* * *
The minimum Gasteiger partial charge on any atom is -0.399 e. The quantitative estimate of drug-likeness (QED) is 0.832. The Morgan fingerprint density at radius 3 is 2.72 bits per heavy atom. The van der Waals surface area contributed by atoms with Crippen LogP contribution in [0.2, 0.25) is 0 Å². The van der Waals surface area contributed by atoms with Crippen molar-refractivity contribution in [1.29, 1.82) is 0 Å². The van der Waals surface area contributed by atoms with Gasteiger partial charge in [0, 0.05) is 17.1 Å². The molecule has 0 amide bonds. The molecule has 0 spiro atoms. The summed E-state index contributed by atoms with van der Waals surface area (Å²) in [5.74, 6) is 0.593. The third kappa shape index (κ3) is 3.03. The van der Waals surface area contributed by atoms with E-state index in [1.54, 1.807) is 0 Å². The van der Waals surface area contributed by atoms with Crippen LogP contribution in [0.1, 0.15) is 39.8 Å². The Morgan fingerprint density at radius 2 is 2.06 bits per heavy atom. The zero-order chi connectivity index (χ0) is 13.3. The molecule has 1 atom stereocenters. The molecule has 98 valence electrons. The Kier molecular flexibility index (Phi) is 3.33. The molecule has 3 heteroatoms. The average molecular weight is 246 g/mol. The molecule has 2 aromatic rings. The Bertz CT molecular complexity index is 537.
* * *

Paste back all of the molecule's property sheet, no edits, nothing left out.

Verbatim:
The minimum Gasteiger partial charge on any atom is -0.399 e. The quantitative estimate of drug-likeness (QED) is 0.832. The Morgan fingerprint density at radius 3 is 2.72 bits per heavy atom. The van der Waals surface area contributed by atoms with Crippen LogP contribution in [0.2, 0.25) is 0 Å². The van der Waals surface area contributed by atoms with Crippen molar-refractivity contribution in [1.29, 1.82) is 0 Å². The van der Waals surface area contributed by atoms with Gasteiger partial charge in [0, 0.05) is 17.1 Å². The molecule has 0 amide bonds. The molecule has 0 spiro atoms. The summed E-state index contributed by atoms with van der Waals surface area (Å²) in [5.74, 6) is 0.593. The third kappa shape index (κ3) is 3.03. The van der Waals surface area contributed by atoms with E-state index in [1.54, 1.807) is 0 Å². The van der Waals surface area contributed by atoms with Crippen LogP contribution in [0.1, 0.15) is 39.8 Å². The Morgan fingerprint density at radius 2 is 2.06 bits per heavy atom. The zero-order chi connectivity index (χ0) is 13.3. The molecule has 1 atom stereocenters. The molecule has 98 valence electrons. The Kier molecular flexibility index (Phi) is 3.33. The molecule has 3 heteroatoms. The average molecular weight is 246 g/mol. The molecule has 2 aromatic rings. The Bertz CT molecular complexity index is 537.